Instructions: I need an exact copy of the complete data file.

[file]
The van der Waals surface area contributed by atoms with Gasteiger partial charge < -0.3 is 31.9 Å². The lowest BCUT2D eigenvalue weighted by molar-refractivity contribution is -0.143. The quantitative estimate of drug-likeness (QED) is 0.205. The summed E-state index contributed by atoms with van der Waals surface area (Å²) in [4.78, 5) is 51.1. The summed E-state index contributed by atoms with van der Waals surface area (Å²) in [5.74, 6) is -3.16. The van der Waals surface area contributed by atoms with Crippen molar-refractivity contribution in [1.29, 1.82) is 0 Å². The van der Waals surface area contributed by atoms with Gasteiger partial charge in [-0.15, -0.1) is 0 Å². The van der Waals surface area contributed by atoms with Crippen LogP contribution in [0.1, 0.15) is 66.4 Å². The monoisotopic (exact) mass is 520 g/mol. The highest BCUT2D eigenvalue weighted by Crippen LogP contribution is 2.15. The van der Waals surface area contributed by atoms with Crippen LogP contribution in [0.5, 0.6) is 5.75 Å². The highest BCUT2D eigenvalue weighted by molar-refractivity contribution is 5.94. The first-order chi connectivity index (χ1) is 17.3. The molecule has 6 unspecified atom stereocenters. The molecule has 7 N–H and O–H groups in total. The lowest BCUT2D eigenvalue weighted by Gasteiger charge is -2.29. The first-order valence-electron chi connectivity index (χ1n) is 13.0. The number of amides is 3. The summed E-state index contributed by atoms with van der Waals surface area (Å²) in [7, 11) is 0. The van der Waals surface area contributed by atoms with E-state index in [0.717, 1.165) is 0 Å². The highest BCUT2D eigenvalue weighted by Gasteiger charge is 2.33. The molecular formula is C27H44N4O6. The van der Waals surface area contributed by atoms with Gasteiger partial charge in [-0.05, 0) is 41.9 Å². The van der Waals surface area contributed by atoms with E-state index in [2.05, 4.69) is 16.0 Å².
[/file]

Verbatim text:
The van der Waals surface area contributed by atoms with Gasteiger partial charge < -0.3 is 31.9 Å². The lowest BCUT2D eigenvalue weighted by molar-refractivity contribution is -0.143. The quantitative estimate of drug-likeness (QED) is 0.205. The summed E-state index contributed by atoms with van der Waals surface area (Å²) in [4.78, 5) is 51.1. The summed E-state index contributed by atoms with van der Waals surface area (Å²) in [5.74, 6) is -3.16. The van der Waals surface area contributed by atoms with Crippen molar-refractivity contribution in [1.29, 1.82) is 0 Å². The van der Waals surface area contributed by atoms with Gasteiger partial charge in [-0.15, -0.1) is 0 Å². The van der Waals surface area contributed by atoms with Crippen LogP contribution in [0.1, 0.15) is 66.4 Å². The monoisotopic (exact) mass is 520 g/mol. The highest BCUT2D eigenvalue weighted by Crippen LogP contribution is 2.15. The van der Waals surface area contributed by atoms with Crippen LogP contribution in [0.5, 0.6) is 5.75 Å². The highest BCUT2D eigenvalue weighted by molar-refractivity contribution is 5.94. The first-order chi connectivity index (χ1) is 17.3. The molecule has 6 unspecified atom stereocenters. The molecule has 7 N–H and O–H groups in total. The lowest BCUT2D eigenvalue weighted by Gasteiger charge is -2.29. The first-order valence-electron chi connectivity index (χ1n) is 13.0. The number of amides is 3. The summed E-state index contributed by atoms with van der Waals surface area (Å²) in [7, 11) is 0. The van der Waals surface area contributed by atoms with E-state index in [0.717, 1.165) is 0 Å². The highest BCUT2D eigenvalue weighted by Gasteiger charge is 2.33. The molecular formula is C27H44N4O6. The van der Waals surface area contributed by atoms with Gasteiger partial charge in [-0.05, 0) is 41.9 Å². The van der Waals surface area contributed by atoms with E-state index in [2.05, 4.69) is 16.0 Å².